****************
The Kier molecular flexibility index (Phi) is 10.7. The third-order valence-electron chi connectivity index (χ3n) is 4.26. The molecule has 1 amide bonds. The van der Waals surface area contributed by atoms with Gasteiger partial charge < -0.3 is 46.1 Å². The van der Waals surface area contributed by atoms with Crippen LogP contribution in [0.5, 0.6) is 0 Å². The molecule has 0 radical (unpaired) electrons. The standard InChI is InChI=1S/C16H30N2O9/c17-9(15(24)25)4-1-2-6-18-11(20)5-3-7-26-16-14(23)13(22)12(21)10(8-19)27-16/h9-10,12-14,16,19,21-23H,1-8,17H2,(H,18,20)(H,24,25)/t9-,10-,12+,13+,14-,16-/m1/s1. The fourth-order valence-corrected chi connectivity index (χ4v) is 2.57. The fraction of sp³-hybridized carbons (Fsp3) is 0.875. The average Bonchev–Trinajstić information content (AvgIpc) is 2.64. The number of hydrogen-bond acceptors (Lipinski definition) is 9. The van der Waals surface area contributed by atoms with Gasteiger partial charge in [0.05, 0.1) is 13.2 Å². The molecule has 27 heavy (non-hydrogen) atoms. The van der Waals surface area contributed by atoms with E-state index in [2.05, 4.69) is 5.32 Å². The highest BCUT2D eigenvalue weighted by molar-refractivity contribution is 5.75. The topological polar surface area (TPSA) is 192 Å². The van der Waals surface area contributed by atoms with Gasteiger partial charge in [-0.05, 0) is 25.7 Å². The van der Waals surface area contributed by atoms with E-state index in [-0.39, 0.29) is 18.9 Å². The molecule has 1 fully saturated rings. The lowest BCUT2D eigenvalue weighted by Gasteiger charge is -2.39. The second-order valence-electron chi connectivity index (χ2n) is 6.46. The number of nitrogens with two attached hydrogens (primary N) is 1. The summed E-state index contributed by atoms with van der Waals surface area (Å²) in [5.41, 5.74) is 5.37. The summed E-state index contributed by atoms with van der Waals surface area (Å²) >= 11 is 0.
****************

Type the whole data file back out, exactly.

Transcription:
The Kier molecular flexibility index (Phi) is 10.7. The third-order valence-electron chi connectivity index (χ3n) is 4.26. The molecule has 1 amide bonds. The van der Waals surface area contributed by atoms with Gasteiger partial charge < -0.3 is 46.1 Å². The van der Waals surface area contributed by atoms with Crippen LogP contribution in [0.5, 0.6) is 0 Å². The molecule has 0 radical (unpaired) electrons. The standard InChI is InChI=1S/C16H30N2O9/c17-9(15(24)25)4-1-2-6-18-11(20)5-3-7-26-16-14(23)13(22)12(21)10(8-19)27-16/h9-10,12-14,16,19,21-23H,1-8,17H2,(H,18,20)(H,24,25)/t9-,10-,12+,13+,14-,16-/m1/s1. The fourth-order valence-corrected chi connectivity index (χ4v) is 2.57. The fraction of sp³-hybridized carbons (Fsp3) is 0.875. The average Bonchev–Trinajstić information content (AvgIpc) is 2.64. The number of hydrogen-bond acceptors (Lipinski definition) is 9. The van der Waals surface area contributed by atoms with Gasteiger partial charge in [0.05, 0.1) is 13.2 Å². The molecule has 27 heavy (non-hydrogen) atoms. The van der Waals surface area contributed by atoms with E-state index in [2.05, 4.69) is 5.32 Å². The highest BCUT2D eigenvalue weighted by molar-refractivity contribution is 5.75. The topological polar surface area (TPSA) is 192 Å². The van der Waals surface area contributed by atoms with Gasteiger partial charge in [-0.05, 0) is 25.7 Å². The van der Waals surface area contributed by atoms with E-state index in [-0.39, 0.29) is 18.9 Å². The molecule has 1 fully saturated rings. The lowest BCUT2D eigenvalue weighted by Gasteiger charge is -2.39. The second-order valence-electron chi connectivity index (χ2n) is 6.46. The number of nitrogens with two attached hydrogens (primary N) is 1. The summed E-state index contributed by atoms with van der Waals surface area (Å²) in [5.41, 5.74) is 5.37. The summed E-state index contributed by atoms with van der Waals surface area (Å²) >= 11 is 0.